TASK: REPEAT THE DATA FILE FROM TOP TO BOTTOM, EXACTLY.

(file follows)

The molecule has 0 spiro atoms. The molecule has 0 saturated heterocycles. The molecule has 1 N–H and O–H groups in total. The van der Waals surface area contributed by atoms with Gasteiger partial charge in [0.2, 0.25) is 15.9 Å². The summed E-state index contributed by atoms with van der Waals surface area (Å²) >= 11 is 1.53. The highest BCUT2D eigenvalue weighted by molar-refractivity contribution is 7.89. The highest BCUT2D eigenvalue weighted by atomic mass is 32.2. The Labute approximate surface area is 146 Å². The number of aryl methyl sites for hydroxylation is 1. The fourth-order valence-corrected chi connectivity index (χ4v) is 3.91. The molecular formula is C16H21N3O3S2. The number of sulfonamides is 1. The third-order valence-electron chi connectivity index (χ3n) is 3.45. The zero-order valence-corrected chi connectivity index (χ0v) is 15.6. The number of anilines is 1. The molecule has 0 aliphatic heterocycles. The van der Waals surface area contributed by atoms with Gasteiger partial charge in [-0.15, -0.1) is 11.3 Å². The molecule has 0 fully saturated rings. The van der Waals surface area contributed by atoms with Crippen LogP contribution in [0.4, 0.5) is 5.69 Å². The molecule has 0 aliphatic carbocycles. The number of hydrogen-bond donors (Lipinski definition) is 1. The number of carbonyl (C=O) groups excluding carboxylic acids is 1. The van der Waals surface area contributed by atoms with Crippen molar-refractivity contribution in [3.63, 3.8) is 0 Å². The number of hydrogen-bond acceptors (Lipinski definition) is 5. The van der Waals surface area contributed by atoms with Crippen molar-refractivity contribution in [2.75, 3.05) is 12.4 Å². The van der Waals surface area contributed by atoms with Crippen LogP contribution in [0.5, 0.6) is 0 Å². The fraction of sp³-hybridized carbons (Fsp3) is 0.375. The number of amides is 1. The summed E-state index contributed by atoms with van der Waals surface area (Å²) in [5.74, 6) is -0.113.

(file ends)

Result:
The molecule has 0 spiro atoms. The molecule has 0 saturated heterocycles. The molecule has 1 N–H and O–H groups in total. The van der Waals surface area contributed by atoms with Gasteiger partial charge in [0.2, 0.25) is 15.9 Å². The summed E-state index contributed by atoms with van der Waals surface area (Å²) >= 11 is 1.53. The highest BCUT2D eigenvalue weighted by molar-refractivity contribution is 7.89. The highest BCUT2D eigenvalue weighted by atomic mass is 32.2. The Labute approximate surface area is 146 Å². The number of aryl methyl sites for hydroxylation is 1. The fourth-order valence-corrected chi connectivity index (χ4v) is 3.91. The molecular formula is C16H21N3O3S2. The number of sulfonamides is 1. The third-order valence-electron chi connectivity index (χ3n) is 3.45. The zero-order valence-corrected chi connectivity index (χ0v) is 15.6. The number of anilines is 1. The molecule has 0 aliphatic heterocycles. The van der Waals surface area contributed by atoms with Gasteiger partial charge in [-0.15, -0.1) is 11.3 Å². The molecule has 0 fully saturated rings. The van der Waals surface area contributed by atoms with Crippen LogP contribution in [0.4, 0.5) is 5.69 Å². The molecule has 0 aliphatic carbocycles. The number of hydrogen-bond donors (Lipinski definition) is 1. The number of carbonyl (C=O) groups excluding carboxylic acids is 1. The van der Waals surface area contributed by atoms with Crippen molar-refractivity contribution in [3.63, 3.8) is 0 Å². The number of hydrogen-bond acceptors (Lipinski definition) is 5. The van der Waals surface area contributed by atoms with Crippen molar-refractivity contribution in [2.75, 3.05) is 12.4 Å². The van der Waals surface area contributed by atoms with Crippen LogP contribution in [0.5, 0.6) is 0 Å². The fraction of sp³-hybridized carbons (Fsp3) is 0.375. The number of amides is 1. The summed E-state index contributed by atoms with van der Waals surface area (Å²) in [5.74, 6) is -0.113.